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Why the Consulting Business Model Is Broken and What You Can Do About It

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Why the Consulting Business Model Is Broken and What You Can Do About It

When starting a freelancing or consulting business you don’t have to develop a product or invest significant amounts of money upfront, so you can start selling your time for money immediately.  This makes it one of the easiest types of businesses to start … but also one of the most difficult to scale.

The nature of a service based business often means there is an over-reliance on you as the business owner and it can be difficult to build a team and create systems, especially when you are offering a custom solution to each of your customers.

As the owner of an accounting consulting firm, I realised to achieve my lifestyle goals I needed to move away from selling customised accounting services and bundle it up as a product.

My challenge was that accounting is generally viewed as a service rather than a product. I overcame that challenge by following these 4 steps to create a ‘productised ‘service’ instead:

1. Simple service delivery

I removed 90% of my accounting services to focus on bookkeeping.

Bookkeeping is much less complex than the accounting work I had been doing, so it was easier to create internal systems and build a team.

I was concerned that reducing the scope of services offered would reduce total sales, however one of the advantages of the more simple bookkeeping work was that it didn’t require face to face meetings and could be done remotely. This meant that I could offer bookkeeping to businesses all around Australia (and potentially the world), rather than being tied to my local area.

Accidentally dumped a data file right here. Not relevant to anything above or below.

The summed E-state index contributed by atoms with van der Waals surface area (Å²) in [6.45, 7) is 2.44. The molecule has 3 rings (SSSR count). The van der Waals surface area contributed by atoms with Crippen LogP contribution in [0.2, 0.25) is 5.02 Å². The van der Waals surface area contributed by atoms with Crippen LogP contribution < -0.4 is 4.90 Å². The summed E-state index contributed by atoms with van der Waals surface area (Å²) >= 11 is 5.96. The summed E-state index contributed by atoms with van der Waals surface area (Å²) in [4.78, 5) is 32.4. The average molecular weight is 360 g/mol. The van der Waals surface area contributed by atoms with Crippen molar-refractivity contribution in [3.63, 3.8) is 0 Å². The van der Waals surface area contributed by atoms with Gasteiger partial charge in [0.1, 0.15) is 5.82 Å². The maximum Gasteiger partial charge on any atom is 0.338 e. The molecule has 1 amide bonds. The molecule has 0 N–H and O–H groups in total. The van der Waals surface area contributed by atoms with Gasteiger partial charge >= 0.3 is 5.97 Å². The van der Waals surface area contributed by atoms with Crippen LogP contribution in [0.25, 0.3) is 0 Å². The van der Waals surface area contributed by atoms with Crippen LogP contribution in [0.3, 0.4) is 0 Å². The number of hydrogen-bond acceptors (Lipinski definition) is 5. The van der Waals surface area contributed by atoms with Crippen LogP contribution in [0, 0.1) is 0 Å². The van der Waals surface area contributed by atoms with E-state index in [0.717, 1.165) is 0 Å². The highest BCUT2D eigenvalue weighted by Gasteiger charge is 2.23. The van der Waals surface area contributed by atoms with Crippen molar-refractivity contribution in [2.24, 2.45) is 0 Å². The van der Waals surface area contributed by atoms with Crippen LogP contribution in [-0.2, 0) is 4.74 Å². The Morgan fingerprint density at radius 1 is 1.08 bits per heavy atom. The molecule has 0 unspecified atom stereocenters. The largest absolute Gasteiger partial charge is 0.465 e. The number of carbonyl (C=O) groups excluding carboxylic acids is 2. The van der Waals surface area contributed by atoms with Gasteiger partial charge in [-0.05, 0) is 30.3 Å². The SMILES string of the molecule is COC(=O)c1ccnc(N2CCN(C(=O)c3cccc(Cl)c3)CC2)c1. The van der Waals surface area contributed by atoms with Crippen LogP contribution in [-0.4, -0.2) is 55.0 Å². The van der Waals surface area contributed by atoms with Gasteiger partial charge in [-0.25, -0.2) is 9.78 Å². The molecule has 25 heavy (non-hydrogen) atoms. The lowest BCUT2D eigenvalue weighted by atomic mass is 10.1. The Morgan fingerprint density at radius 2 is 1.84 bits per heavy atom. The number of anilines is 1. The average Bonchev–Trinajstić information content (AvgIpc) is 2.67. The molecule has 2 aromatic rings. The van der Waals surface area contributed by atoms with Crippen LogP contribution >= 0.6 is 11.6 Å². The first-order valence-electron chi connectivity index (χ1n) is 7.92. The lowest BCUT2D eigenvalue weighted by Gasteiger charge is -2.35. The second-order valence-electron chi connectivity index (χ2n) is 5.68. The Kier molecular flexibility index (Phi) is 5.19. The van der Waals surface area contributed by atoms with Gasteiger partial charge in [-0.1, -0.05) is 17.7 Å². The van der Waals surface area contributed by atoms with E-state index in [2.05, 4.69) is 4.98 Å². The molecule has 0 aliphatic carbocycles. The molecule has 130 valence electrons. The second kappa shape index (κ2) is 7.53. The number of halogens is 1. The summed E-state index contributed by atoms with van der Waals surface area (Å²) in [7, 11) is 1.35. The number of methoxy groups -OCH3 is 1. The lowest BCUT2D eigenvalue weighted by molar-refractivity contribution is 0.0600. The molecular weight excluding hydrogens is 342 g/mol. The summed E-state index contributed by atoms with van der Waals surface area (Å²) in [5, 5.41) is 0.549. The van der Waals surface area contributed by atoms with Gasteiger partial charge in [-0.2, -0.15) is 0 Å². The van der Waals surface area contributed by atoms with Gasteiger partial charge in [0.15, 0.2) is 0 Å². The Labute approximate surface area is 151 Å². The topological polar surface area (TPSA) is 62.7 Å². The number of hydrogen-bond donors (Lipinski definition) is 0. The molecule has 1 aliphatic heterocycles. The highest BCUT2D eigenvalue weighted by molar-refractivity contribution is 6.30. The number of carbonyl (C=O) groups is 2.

2.Focusing on a niche

By focusing on a niche you can create a compelling offer that talks directly to your market.  

For example, a business selling websites for restaurants (niche) rather than a business selling websites for small businesses (general).  As a restaurant owner you would most likely pick the business who specialises in building websites for restaurants because you believe they have more expertise in your area.

I selected my niche of ‘bookkeeping for online businesses’ by reviewing my customer base and deciding who were my best clients.  I define best clients ‘as those who we enjoy working with and who value what we do … and of course are profitable’.

3.Fixed fee pricing

To remove the need for a long drawn out quoting process I created 3 fixed fee pricing tiers with set inclusion which were publicly available on our website.  

When I was consulting, my focus was on solving a broad range of issues for clients by creating custom solutions.  With a productised service my focus shifted to creating packages that met the needs of my ‘ideal client’ and then marketing those packages.

Bookkeeping is well suited to a subscription style payment plan as it is delivered on a regular basis.  This helped with achieving my goal of consistent cash-flow.

4.Internal systems and a team

By simplifying our product offering to 3 bookkeeping packages, in less than 12 months we were able to build systems and a team so that I’m out of the product delivery side of the business.

I love checklists and documented procedures!  Every task that is repeated has a checklist and a detailed instructions with screenshots. In some cases we also create small screen recording videos.

A few of our favorite tools to manage the team are:

  1. Trello – project management software
  2. Slack – for team chat
  3. Helpscout – to manage customer support emails

 

My productised bookkeeping business has only been running for 12 months, so it is still early days.  But I can say that in that time we’ve systemised the business to the point that our 6 bookkeepers and 1 bookkeeping manager run the bookkeeping side of the business while my business partner focuses on sales and I focus on marketing.

Our focus for the next 12 months is on systemising our sales and marketing processes and building ourselves out of the business.

So think about whether there are elements of your service business that can be ‘productised’… and go for it!

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